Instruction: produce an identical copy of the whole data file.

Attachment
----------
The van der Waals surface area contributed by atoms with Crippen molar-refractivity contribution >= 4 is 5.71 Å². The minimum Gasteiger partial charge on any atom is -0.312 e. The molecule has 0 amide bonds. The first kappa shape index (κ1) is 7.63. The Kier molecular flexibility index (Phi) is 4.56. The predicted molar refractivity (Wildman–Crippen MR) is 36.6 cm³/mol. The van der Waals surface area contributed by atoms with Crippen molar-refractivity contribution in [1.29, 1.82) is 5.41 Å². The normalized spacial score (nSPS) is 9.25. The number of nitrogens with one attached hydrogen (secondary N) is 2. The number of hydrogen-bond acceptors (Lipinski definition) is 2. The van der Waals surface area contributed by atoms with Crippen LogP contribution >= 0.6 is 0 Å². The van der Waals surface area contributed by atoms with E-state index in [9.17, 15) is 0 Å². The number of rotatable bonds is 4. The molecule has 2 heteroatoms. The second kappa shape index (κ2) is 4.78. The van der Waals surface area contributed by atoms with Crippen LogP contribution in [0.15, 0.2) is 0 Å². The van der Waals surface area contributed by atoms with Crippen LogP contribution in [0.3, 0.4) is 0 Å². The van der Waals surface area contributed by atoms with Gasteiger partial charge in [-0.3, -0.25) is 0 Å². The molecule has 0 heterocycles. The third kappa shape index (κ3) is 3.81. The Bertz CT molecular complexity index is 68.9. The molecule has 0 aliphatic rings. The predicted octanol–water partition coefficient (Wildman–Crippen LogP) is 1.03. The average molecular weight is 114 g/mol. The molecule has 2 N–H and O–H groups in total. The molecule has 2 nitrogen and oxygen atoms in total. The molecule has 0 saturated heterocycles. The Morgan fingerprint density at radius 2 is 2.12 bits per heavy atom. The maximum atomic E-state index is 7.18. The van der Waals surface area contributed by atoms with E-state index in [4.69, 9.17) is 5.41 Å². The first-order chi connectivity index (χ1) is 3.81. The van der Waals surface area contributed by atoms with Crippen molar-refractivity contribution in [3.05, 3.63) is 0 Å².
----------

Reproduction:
The van der Waals surface area contributed by atoms with Crippen molar-refractivity contribution >= 4 is 5.71 Å². The minimum Gasteiger partial charge on any atom is -0.312 e. The molecule has 0 amide bonds. The first kappa shape index (κ1) is 7.63. The Kier molecular flexibility index (Phi) is 4.56. The predicted molar refractivity (Wildman–Crippen MR) is 36.6 cm³/mol. The van der Waals surface area contributed by atoms with Crippen molar-refractivity contribution in [1.29, 1.82) is 5.41 Å². The normalized spacial score (nSPS) is 9.25. The number of nitrogens with one attached hydrogen (secondary N) is 2. The number of hydrogen-bond acceptors (Lipinski definition) is 2. The van der Waals surface area contributed by atoms with Crippen LogP contribution >= 0.6 is 0 Å². The van der Waals surface area contributed by atoms with E-state index in [9.17, 15) is 0 Å². The number of rotatable bonds is 4. The molecule has 2 heteroatoms. The second kappa shape index (κ2) is 4.78. The van der Waals surface area contributed by atoms with Crippen LogP contribution in [0.15, 0.2) is 0 Å². The van der Waals surface area contributed by atoms with Crippen LogP contribution in [0.3, 0.4) is 0 Å². The van der Waals surface area contributed by atoms with Gasteiger partial charge in [-0.3, -0.25) is 0 Å². The molecule has 0 heterocycles. The third kappa shape index (κ3) is 3.81. The Bertz CT molecular complexity index is 68.9. The molecule has 0 aliphatic rings. The predicted octanol–water partition coefficient (Wildman–Crippen LogP) is 1.03. The average molecular weight is 114 g/mol. The molecule has 2 N–H and O–H groups in total. The molecule has 2 nitrogen and oxygen atoms in total. The molecule has 0 saturated heterocycles. The Morgan fingerprint density at radius 2 is 2.12 bits per heavy atom. The maximum atomic E-state index is 7.18. The van der Waals surface area contributed by atoms with E-state index in [4.69, 9.17) is 5.41 Å². The first-order chi connectivity index (χ1) is 3.81. The van der Waals surface area contributed by atoms with Crippen molar-refractivity contribution in [3.05, 3.63) is 0 Å².